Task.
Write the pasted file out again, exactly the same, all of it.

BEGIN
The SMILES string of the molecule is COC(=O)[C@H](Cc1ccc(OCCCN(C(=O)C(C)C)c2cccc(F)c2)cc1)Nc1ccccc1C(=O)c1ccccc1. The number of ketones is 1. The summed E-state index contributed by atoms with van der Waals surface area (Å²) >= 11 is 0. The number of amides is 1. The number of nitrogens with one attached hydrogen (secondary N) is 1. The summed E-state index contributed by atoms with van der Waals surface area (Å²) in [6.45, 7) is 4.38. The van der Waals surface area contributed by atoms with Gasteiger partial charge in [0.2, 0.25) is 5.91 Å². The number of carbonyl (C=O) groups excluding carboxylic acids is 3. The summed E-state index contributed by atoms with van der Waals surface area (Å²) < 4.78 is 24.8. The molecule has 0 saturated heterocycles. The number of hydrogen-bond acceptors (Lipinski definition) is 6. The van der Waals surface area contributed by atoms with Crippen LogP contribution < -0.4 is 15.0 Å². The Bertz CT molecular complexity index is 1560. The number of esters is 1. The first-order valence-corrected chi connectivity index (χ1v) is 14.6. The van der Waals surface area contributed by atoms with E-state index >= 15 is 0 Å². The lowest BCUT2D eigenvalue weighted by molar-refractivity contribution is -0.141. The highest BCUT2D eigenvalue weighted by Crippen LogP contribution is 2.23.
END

The SMILES string of the molecule is COC(=O)[C@H](Cc1ccc(OCCCN(C(=O)C(C)C)c2cccc(F)c2)cc1)Nc1ccccc1C(=O)c1ccccc1. The number of ketones is 1. The summed E-state index contributed by atoms with van der Waals surface area (Å²) >= 11 is 0. The number of amides is 1. The number of nitrogens with one attached hydrogen (secondary N) is 1. The summed E-state index contributed by atoms with van der Waals surface area (Å²) in [6.45, 7) is 4.38. The van der Waals surface area contributed by atoms with Gasteiger partial charge in [0.2, 0.25) is 5.91 Å². The number of carbonyl (C=O) groups excluding carboxylic acids is 3. The summed E-state index contributed by atoms with van der Waals surface area (Å²) < 4.78 is 24.8. The molecule has 0 saturated heterocycles. The number of hydrogen-bond acceptors (Lipinski definition) is 6. The van der Waals surface area contributed by atoms with Crippen LogP contribution < -0.4 is 15.0 Å². The Bertz CT molecular complexity index is 1560. The number of esters is 1. The first-order valence-corrected chi connectivity index (χ1v) is 14.6. The van der Waals surface area contributed by atoms with E-state index >= 15 is 0 Å². The lowest BCUT2D eigenvalue weighted by molar-refractivity contribution is -0.141. The highest BCUT2D eigenvalue weighted by Crippen LogP contribution is 2.23.